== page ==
Fashion connoisseurs rose from the post-pandemic stupor and descended on ground for FDCI x Lakmé Fashion Week 2022 — a physical fashion showcase after two years of virtual shows. Along with the rustle of fine fabric and real-time gleam of lustrous sequins, this fashion week promised a more sustainable, progressive, and inclusive line-up. With a shift in focus to the next generation, size positivity, gender non-conformity, seasonal fluidity, and mindful techniques were part of the discourse too.
Aashni + Co rounds up some of the shows that won the top spot in our book, many of which you can also shop fresh off-the-runway on our e-store.
A modern iteration of Tahiliani’s aesthetic, this Luxury Pret line experimented with tried and tested silhouettes, updating them with bohemian prints, corseted blouses, fuss-free gilets and headbands. Lighter, streamlined, and more functional, this collection was a peek into the future.
Bringing romance to the season was Varun Bahl’s Quintessential’ collection of refreshed reds, pinks, and florals with gorgeous patchwork detailing on full-skirted lehengas and saris. Intricate embroidery complemented the delicate silhouettes and fabrics of this collection, making it an easy favourite.
The designer duo pivoted from their signature military forms and presented a gender-fluid, bohemian collection fittingly called ‘Nomad’. Tasselled skirts, eclectic printed puffers, bucket hats, and fusion Indian wear formed a majority of it, perfectly fusing Gen-Z shapes with couture sensibilities.
Malhotra dipped his toes into the Gen-Z demographic as well with the futuristic ‘Diffuse’ line, electric in jewel tones of deep blue, purple, red and black. New-age co-ord sets, printed sherwanis, eccentric suits and gowns shimmered with tonal sequins, heralding a new age of Manish Malhotra.
A palette full of warm browns, reds and yellows, sprinkled with cool blues brought to life Pratap’s breezy ‘Java’ collection. With a distinct resort-style vibe to it, the relaxed suits, sweeping coat dresses, and robe style ensembles still maintained a polished vibe with sharp tailoring. Chintz prints and sharp cuts elevated the entire line.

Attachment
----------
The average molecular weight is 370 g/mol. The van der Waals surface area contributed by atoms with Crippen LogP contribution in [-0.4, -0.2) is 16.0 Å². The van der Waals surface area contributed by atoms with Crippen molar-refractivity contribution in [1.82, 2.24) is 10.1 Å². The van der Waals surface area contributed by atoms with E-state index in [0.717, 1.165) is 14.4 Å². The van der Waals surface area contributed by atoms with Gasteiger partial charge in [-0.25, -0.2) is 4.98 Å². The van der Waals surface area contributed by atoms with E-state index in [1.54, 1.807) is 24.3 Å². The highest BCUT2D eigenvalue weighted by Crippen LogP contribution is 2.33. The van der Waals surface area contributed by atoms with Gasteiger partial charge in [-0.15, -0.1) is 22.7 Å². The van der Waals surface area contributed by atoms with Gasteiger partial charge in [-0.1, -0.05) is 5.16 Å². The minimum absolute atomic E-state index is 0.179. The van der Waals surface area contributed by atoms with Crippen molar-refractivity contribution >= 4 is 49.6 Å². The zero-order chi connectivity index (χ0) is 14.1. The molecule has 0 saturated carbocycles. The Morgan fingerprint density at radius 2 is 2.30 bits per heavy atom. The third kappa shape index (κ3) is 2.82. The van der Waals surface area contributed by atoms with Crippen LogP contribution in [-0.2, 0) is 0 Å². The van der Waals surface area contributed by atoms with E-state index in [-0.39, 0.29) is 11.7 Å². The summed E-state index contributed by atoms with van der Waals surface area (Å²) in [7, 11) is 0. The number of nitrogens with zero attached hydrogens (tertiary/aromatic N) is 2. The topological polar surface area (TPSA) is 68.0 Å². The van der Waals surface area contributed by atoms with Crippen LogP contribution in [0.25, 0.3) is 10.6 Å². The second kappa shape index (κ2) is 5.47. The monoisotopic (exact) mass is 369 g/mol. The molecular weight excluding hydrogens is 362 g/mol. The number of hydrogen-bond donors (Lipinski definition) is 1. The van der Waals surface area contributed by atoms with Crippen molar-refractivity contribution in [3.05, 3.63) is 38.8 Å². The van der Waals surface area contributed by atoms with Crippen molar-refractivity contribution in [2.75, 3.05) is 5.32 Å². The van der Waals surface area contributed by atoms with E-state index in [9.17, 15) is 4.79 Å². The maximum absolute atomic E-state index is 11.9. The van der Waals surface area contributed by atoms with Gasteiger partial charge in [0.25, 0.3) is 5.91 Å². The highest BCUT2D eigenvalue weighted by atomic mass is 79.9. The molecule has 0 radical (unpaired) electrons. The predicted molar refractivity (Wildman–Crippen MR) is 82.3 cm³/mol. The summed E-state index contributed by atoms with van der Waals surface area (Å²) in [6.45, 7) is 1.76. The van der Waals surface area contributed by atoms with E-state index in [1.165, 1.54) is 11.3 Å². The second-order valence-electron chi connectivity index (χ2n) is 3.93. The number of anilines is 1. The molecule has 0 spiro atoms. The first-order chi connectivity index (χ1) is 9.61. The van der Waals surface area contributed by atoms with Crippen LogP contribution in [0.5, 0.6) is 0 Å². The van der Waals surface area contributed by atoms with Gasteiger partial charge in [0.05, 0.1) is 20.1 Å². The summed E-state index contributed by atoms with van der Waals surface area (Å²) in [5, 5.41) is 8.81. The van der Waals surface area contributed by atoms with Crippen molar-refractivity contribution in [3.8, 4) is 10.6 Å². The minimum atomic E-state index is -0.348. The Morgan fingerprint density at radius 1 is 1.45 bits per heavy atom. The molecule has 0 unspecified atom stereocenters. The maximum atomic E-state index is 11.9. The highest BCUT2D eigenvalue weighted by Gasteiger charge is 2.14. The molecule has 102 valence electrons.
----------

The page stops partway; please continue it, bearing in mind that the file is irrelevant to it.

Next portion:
Homegrown and in-trend, khadi was the mainstay of Abhishek Gupta Benares’ collection, which was a part of Khadi India’s showcase this season. Fluid dress silhouettes, cutwork details, elegant saris and contemporary kurta sets dotted the collection, which was a medley of perfect fabric manipulation and khadi innovation.
Rajesh Pratap Singh for Satya Paul
As Creative Director of Satya Paul, Rajesh Pratap Singh’s newest offering took us back to Retroville, but with an anarchist edge. The stalwart tailored signature fluid fabrics into dramatic cowls, capes, jackets and hats, effectively establishing ‘The New Order’, of which the sleek but sexy prints were the biggest highlight.
The Hyderabad-based designer took patrons on a trip through psychedelia with lehengas in vivid colours, borrowing elements from nature as her choice of embellishment. Upcycled scraps were transformed into gorgeous pastoral prints, and Mira Rajput’s Pantone-inspired lehenga was the perfect choice for millennial brides.
Ranawat’s collection was an eclectic mix of oriental blossoms and exotic prints, akin to taking a walk in a curious garden. Sparkling bodysuits paired magnificently with printed and embroidered skirts, while concept saris in jewel toned silks ruled the runway, proving that clashing not only prints, but also Indian and Southeast Asian silhouettes, works.
‘A Sea of Million Stories’ used nature as its biggest muse, borrowing the tranquil motion of waves and ripples, rocks on a seabed, and textural foliage, translating it into shimmering metallic fare. Each dress, sari, and co-ord set was a masterpiece in itself, featuring exquisite handwork from metallic cords and raffia.
A truly memorable Cruise line, Shivan & Narresh chose to clash unlikely animal prints, bandhani, hand dyeing and wax dipping techniques of the Shekhawati region with a surprise shot of crystals for this season. Cut-outs, sheer panels and asymmetric drapes ruled every swimsuit and dress, cut from a mix of linen, mesh and jacquard.
Rich, earthy tones and the hallowed crafts of Rajasthan blended together to form a winning Indian wear line that manages to be traditional, yet contemporary at the same time. Balana’s trademark voluminous skirts and tie-up tops make a comeback, adorned with birds, bees, flowers and gardens dotted with mirrors and antique coins.
‘Sometsuke’ combined contemporary forms with Indian ensembles; think lehengas with bomber jacket blouses and sherwanis paired with skirts. Gender fluid and non-binary, this line drew from the exquisite art of Japanese blue pottery, heavy on prints but not on norms.
Shop FDCI X Lakme Fashion collections off the runway here.